With such bravura elements, it's inevitable that the film gets a little winded in the second half. After establishing Peter's motivation and modus operandi, it settles into a solid yet routine standoff between hero and villain. In this case, the villain is the Green Goblin, aka Norman Osborne (Willem Dafoe). A requisite brilliant scientist, as well as the father of Peter's best friend, Osborne crosses the line with an experimental serum, transforming him into a cackling Jekyll-and-Hyde figure in burnished-emerald body armor. Fans of the comic book will recognize parts of the famous Gwen Stacey storyline as the über-baddie seeks to destroy his nemesis in an escalating series of set pieces. The action works fine (spiced up by Raimi's trademark camera flourishes) and Dafoe hams it up nicely as the Goblin, but as time goes on, it starts to feel standard-issue. Add to that a few flat-out stumbles -- some questionable plot threads, bits of sloppy editing, and points when the comic-book campiness comes across as stupid rather than clever -- and it's probably just as well that Spider-Man wraps it up in two swift hours. Any longer and they might have gotten into trouble.

Fortunately, the minor shortcomings never add up, and by the time you've registered their presence, the film has moved on. The visual effects reek of obvious artifice, but they're so gleefully executed -- and so perfectly capture Spidey's trademark acrobatic swoops -- that you don't really care. Raimi's visual flair beautifully matches his hero's wall-crawling antics, and the shots of Spidey swinging through Manhattan reminds us once again that a grinning lunatic still lurks beneath the director's A-list exterior. The supporting cast is solid as well, and as strong as the leads are, they're almost trumped by a scene-stealing J.K. Simmons -- best known for his neo-Nazi thug on the prison drama Oz -- who has a few marvelous bits as grumpy newspaper editor J. Jonah Jameson. These are assets that every blockbuster should have, and if the film flags a bit towards the end, it's only because it sets a high standard for itself.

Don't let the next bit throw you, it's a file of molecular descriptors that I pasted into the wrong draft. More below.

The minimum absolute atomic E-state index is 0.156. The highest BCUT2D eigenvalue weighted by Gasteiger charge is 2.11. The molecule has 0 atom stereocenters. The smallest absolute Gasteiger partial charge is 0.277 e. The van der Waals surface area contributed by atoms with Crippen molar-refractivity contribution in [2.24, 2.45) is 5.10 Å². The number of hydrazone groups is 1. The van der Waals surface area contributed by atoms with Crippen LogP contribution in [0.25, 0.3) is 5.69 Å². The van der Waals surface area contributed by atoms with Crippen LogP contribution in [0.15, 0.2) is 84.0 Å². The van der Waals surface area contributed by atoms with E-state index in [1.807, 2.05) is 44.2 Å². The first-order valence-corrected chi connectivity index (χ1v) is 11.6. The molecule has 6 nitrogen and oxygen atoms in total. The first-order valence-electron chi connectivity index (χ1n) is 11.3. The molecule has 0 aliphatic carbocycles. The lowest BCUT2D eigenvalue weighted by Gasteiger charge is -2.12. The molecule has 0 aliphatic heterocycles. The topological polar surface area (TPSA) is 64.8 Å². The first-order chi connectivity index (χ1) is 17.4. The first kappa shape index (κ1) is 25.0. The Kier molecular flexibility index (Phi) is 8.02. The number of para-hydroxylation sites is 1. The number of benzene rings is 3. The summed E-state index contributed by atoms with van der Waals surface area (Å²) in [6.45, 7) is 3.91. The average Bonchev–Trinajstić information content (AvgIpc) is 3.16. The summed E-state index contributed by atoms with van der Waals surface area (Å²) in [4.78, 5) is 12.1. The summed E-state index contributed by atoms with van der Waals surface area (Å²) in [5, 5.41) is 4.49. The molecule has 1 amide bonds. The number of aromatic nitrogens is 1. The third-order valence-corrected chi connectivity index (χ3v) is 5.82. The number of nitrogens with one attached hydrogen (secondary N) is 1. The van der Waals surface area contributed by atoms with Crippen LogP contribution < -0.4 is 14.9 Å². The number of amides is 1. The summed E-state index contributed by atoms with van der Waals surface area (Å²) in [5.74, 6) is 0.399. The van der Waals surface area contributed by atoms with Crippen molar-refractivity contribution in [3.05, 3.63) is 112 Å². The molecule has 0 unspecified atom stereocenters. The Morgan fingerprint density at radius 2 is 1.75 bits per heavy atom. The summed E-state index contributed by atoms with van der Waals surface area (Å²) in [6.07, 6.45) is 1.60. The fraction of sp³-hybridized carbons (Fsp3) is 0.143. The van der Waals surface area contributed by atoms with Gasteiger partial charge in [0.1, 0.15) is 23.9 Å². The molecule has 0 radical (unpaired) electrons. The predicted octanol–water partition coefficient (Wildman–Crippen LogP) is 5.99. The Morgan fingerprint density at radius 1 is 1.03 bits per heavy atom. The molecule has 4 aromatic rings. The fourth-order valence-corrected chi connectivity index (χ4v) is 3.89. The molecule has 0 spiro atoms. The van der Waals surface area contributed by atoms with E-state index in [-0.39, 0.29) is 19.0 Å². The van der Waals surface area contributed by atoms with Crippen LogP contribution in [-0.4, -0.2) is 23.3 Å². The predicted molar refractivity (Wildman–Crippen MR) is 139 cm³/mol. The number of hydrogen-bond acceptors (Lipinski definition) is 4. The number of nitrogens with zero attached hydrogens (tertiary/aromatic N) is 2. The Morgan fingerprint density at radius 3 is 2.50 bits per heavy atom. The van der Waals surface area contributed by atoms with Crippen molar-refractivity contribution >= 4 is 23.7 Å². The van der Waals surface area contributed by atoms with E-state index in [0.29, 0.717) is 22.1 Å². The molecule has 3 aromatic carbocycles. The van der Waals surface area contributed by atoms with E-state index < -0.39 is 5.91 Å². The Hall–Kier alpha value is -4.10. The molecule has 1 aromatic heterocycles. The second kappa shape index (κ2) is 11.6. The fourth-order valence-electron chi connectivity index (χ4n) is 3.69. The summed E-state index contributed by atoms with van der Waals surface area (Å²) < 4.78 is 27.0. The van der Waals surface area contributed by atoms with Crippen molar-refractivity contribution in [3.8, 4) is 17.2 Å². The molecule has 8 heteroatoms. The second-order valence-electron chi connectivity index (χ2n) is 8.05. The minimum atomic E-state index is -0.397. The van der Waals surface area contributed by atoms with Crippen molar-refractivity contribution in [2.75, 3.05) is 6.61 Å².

In the end, Spider-Man is a summer blockbuster, from a long line of summer blockbusters. Dollar figures are the name of the game, and the enormous marketing machine has ensured that we can't look anywhere without being told to see this movie. This time, at least, someone cared as much about the product as the packaging, ensuring that your friendly neighborhood Spider-Man won't go the way of so many other discarded event films. A round of applause to the cast and crew for doing better than "not bad:" with Spider-Man, the annual warm-weather mayhem is off to a roaring start.

Review published 05.05.2002.